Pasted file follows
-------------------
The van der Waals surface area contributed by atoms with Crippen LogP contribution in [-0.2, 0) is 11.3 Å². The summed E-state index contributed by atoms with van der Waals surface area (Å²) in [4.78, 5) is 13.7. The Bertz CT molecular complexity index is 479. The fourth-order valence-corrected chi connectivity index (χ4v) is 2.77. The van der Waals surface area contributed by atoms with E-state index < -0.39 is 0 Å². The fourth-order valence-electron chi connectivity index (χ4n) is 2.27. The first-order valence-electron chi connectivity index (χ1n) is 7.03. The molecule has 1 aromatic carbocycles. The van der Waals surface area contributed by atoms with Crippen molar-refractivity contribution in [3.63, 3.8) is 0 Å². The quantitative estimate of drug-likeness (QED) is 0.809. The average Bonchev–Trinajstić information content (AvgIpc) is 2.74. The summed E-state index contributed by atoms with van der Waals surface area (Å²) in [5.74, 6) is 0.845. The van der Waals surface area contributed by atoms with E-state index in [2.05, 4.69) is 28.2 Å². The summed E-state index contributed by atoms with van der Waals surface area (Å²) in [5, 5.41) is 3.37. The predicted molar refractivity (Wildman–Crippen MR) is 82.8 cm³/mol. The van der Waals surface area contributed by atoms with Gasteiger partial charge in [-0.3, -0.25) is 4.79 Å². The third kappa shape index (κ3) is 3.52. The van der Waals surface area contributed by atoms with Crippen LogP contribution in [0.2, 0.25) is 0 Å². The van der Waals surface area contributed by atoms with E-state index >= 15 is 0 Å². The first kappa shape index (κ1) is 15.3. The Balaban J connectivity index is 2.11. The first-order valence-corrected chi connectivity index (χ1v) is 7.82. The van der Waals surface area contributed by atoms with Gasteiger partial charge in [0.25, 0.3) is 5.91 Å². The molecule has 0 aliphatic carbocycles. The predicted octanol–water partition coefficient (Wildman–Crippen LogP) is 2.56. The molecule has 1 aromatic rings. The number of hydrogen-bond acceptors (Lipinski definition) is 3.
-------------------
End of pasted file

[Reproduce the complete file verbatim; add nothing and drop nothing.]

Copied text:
The van der Waals surface area contributed by atoms with Crippen LogP contribution in [-0.2, 0) is 11.3 Å². The summed E-state index contributed by atoms with van der Waals surface area (Å²) in [4.78, 5) is 13.7. The Bertz CT molecular complexity index is 479. The fourth-order valence-corrected chi connectivity index (χ4v) is 2.77. The van der Waals surface area contributed by atoms with E-state index < -0.39 is 0 Å². The fourth-order valence-electron chi connectivity index (χ4n) is 2.27. The first-order valence-electron chi connectivity index (χ1n) is 7.03. The molecule has 1 aromatic carbocycles. The van der Waals surface area contributed by atoms with Crippen molar-refractivity contribution in [3.63, 3.8) is 0 Å². The quantitative estimate of drug-likeness (QED) is 0.809. The average Bonchev–Trinajstić information content (AvgIpc) is 2.74. The summed E-state index contributed by atoms with van der Waals surface area (Å²) in [5.74, 6) is 0.845. The van der Waals surface area contributed by atoms with E-state index in [2.05, 4.69) is 28.2 Å². The summed E-state index contributed by atoms with van der Waals surface area (Å²) in [5, 5.41) is 3.37. The predicted molar refractivity (Wildman–Crippen MR) is 82.8 cm³/mol. The van der Waals surface area contributed by atoms with Gasteiger partial charge in [-0.3, -0.25) is 4.79 Å². The third kappa shape index (κ3) is 3.52. The van der Waals surface area contributed by atoms with Crippen LogP contribution in [0.2, 0.25) is 0 Å². The van der Waals surface area contributed by atoms with E-state index >= 15 is 0 Å². The first kappa shape index (κ1) is 15.3. The Balaban J connectivity index is 2.11. The first-order valence-corrected chi connectivity index (χ1v) is 7.82. The van der Waals surface area contributed by atoms with Gasteiger partial charge in [0.25, 0.3) is 5.91 Å². The molecule has 0 aliphatic carbocycles. The predicted octanol–water partition coefficient (Wildman–Crippen LogP) is 2.56. The molecule has 1 aromatic rings. The number of hydrogen-bond acceptors (Lipinski definition) is 3.